Course Hero. "Winnie-the-Pooh Study Guide." Course Hero. 11 May 2017. Web. 17 Nov. 2018. <https://www.coursehero.com/lit/Winnie-the-Pooh/>.
Course Hero. (2017, May 11). Winnie-the-Pooh Study Guide. In Course Hero. Retrieved November 17, 2018, from https://www.coursehero.com/lit/Winnie-the-Pooh/
(Course Hero, 2017)
Course Hero. "Winnie-the-Pooh Study Guide." May 11, 2017. Accessed November 17, 2018. https://www.coursehero.com/lit/Winnie-the-Pooh/.
Course Hero, "Winnie-the-Pooh Study Guide," May 11, 2017, accessed November 17, 2018, https://www.coursehero.com/lit/Winnie-the-Pooh/.
Edward Bear bumps down the stairs, certain there must be another way down, if only he could think of it. He is introduced as Winnie-the-Pooh. Although Winnie is often thought of as a girl's name, Christopher Robin explains that the makes it the perfect name for a boy bear. Sometimes Winnie-the-Pooh likes a game, but on the bear's behalf, Christopher Robin asks for a story. Best would be a story about Pooh, and the stories begin.
While walking, Winnie-the-Pooh hears the sound of buzzing coming from an oak tree. He concludes there must be bees nearby, and therefore honey, for "the only reason for being a bee ... is making honey." He tries climbing the tree, but it is too tall, and he tumbles into the gorse bush below. Determined to get the honey, Pooh devises a plan. He finds Christopher Robin and kindly requests a balloon. His plan is to float gracefully toward the tree, tricking the bees into believing he is small black rain cloud. Once tricked, the bees will allow him near their honey, which he will take for himself. The plan is less than successful; Pooh floats up toward the tree but cannot reach the honey; the bees buzz angrily, and he believes them suspicious. Meanwhile, at his request, Christopher Robin marches under the Pooh cloud with an umbrella, looking as if preparing for rain. Pooh sings a rain cloud song, cementing his disguise. "How sweet to be a Cloud/Floating in the Blue!" Alas, the bees are suspicious, and Pooh decides they are the wrong kind of bees after all. Discovering the bees might in fact be hostile, Pooh realizes he has no plan to get down. Christopher Robin shoots the balloon down, and Pooh comes back down to earth, again getting stuck by the gorse.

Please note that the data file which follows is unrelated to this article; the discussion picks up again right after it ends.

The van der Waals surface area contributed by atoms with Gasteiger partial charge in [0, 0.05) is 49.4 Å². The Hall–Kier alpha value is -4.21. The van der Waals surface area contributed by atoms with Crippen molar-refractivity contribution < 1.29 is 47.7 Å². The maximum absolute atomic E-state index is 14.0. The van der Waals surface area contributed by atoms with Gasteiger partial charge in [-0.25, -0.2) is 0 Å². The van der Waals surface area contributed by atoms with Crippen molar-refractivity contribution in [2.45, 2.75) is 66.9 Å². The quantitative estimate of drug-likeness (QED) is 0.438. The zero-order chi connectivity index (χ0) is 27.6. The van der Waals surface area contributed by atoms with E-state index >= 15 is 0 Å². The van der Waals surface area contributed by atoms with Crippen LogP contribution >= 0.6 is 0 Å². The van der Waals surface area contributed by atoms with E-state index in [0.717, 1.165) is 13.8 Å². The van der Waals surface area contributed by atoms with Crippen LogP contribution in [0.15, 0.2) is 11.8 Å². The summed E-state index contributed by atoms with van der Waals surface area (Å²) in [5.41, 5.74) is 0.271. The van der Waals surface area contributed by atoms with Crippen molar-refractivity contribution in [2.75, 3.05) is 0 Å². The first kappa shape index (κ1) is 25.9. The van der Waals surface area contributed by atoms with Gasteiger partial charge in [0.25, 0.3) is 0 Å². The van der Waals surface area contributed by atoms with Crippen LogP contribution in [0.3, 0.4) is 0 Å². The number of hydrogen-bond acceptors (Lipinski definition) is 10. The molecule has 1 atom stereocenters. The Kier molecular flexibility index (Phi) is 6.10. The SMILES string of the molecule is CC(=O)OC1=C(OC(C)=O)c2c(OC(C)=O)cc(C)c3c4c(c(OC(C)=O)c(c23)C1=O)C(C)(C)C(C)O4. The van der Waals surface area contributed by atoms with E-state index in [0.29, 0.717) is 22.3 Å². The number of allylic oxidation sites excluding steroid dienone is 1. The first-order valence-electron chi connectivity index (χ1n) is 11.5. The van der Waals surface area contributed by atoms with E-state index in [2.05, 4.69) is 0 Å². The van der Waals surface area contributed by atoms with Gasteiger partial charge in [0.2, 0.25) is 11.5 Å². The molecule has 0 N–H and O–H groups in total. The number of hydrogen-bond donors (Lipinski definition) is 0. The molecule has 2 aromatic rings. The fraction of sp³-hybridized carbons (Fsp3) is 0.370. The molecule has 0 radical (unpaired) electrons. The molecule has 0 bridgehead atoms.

This is Winnie-the-Pooh's debut as a character in the narrative, being dragged down the steps—bump, bump, bump—head first by Christopher Robin. Readers soon discover Pooh's basic understanding of the world around him: bees make honey, honey is made solely for his enjoyment, and Christopher Robin can be counted on to save him from any predicament. These are pretty much the cornerstones of all the Pooh narratives. Honey is a motivator, and Christopher Robin is a kind and gracious partner in adventure and savior in misadventure.
In this story Pooh writes and sings three songs, including the line "Isn't it funny, how a Bear likes honey." Art is created in an instant in the forest; Pooh, despite being a bear of very little brain, is a creator and takes deep and abiding pleasure in the rhythms of language. Additionally, a child's logic is examined as Christopher Robin explains the irrational rationale for Winnie being a name suitable for a boy.
Milne uses the symbol of balloons in this story to show their importance as children use them imaginatively at play, taking pleasure in the array of colors and versatility. A mere party souvenir, the blue balloon here becomes a rain cloud that may distract the bees.
Milne uses a capitalization technique in Winnie-the-Pooh that is both childlike and entertaining for adult readers. He capitalizes the first letter of any word he wants to emphasize: "so that is why he sang a Complaining song." Although the book may be read aloud to small children, Milne's capitalization indicates a sly and subversive wit. Only the reader will see and understand how he bends language to his whims.
Additionally Milne establishes the role of the narrator who tells the Pooh story in third person but interrupts himself and uses first person to address Christopher Robin as his audience rather than as a character in the story. Ending the exterior frame, Milne begins his story within a story.